9. TRCC says sinking foundations are OK
Performance standards for slab foundations:  "The slab shall not deflect after construction in a tilting mode in excess of one percent from the original construction elevations resulting in actual observable physical damage to the components of the home." 

What TRCC and Texas A&M are going to allow the builder to construct is a home that tilted so much that it can be felt when walking across the home.  This standard has the net effect of allowing a builder to build a home that is 80 feet wide or 80 feet long that that tilts/slopes over TEN INCHES (10") from one end of the home to the other.  That is only if observable damage occurs to the home.  If no observable damage occurs to the home, the TRCC and Texas A&M performance standards will allow the home to tilt/slope any amount and be recognized as acceptable building practices.  As written, the warranty and performance standards drafted by Texas A&M and the TRCC will literally allow a builder to build a home that 'sinks' from one end to the other with no limit to the amount of sinking as long as there is no "actual observable damage".  Is this not a preposterous standard to be suggested by a respectable University?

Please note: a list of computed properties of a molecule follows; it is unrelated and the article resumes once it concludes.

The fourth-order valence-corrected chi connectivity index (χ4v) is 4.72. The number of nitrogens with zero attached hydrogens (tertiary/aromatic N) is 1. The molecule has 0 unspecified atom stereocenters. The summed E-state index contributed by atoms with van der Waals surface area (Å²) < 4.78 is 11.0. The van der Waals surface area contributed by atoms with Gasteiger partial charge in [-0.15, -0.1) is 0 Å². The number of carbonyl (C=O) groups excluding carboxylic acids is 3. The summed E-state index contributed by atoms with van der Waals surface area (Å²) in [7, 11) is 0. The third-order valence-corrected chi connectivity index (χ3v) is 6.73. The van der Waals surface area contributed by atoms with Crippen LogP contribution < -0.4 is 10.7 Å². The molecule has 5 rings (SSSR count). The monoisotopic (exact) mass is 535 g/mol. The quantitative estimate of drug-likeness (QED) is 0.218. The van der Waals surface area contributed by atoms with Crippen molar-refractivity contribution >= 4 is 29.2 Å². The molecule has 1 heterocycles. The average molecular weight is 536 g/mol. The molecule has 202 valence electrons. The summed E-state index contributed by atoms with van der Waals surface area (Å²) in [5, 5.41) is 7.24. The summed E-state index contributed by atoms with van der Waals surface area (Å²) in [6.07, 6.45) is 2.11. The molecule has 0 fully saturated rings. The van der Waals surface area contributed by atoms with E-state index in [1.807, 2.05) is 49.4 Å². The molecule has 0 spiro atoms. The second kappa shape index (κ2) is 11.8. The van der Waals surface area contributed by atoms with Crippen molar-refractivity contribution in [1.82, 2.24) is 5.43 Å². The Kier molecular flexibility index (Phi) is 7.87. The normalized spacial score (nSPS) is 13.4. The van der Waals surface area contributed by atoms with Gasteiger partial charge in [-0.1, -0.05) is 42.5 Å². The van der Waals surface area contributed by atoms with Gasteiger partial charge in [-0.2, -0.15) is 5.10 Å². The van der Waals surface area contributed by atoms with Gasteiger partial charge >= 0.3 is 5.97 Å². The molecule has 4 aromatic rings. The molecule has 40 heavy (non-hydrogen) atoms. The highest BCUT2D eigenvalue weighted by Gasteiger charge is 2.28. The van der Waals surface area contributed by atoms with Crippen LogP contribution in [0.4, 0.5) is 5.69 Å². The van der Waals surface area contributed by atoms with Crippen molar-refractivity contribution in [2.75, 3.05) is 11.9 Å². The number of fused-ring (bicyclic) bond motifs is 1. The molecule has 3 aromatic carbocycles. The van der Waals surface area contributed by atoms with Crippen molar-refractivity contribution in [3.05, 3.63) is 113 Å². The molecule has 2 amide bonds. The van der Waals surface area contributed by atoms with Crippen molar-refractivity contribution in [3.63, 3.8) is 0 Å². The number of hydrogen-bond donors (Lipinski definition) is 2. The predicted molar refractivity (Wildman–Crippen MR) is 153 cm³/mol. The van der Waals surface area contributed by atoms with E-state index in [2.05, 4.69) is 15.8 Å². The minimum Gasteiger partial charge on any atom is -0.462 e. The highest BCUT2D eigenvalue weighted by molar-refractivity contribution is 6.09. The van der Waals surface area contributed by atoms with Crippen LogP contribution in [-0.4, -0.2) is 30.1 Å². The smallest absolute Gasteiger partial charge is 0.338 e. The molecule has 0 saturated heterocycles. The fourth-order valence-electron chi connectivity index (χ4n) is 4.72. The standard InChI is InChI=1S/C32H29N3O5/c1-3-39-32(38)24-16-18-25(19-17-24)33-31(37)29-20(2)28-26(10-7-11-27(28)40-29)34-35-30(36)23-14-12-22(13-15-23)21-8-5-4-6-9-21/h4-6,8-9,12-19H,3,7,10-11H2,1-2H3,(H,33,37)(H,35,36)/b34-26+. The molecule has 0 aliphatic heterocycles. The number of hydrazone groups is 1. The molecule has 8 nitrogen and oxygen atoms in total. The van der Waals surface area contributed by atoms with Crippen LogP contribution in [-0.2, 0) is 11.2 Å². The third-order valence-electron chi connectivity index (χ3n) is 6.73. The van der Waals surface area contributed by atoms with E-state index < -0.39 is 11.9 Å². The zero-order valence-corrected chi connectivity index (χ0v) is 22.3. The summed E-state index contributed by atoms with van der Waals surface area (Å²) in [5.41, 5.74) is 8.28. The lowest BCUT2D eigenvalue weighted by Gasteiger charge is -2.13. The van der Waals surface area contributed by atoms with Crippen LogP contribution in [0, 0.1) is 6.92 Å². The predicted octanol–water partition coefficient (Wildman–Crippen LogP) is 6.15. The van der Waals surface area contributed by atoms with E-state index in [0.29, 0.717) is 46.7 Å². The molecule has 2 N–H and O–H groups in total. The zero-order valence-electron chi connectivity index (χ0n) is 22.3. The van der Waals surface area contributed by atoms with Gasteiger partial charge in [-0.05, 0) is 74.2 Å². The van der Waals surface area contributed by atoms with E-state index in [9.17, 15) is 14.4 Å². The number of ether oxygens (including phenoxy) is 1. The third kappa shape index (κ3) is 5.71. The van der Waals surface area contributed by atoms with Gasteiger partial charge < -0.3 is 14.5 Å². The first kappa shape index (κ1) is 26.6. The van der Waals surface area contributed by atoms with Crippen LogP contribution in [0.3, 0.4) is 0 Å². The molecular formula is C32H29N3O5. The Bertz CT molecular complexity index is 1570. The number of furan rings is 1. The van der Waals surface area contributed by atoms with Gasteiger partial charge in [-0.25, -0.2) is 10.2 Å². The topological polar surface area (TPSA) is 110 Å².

These performance standards as written and endorsed by Texas A&M University, the Texas Association of Builders, TRCC, and certain representatives of â€œthird party warranty companies” interested in limiting their exposure.  The standards are a collaboration of co-conspirators that have begun the process of tarnishing the image of a fine University and are detrimental to the quality of new home construction in Texas.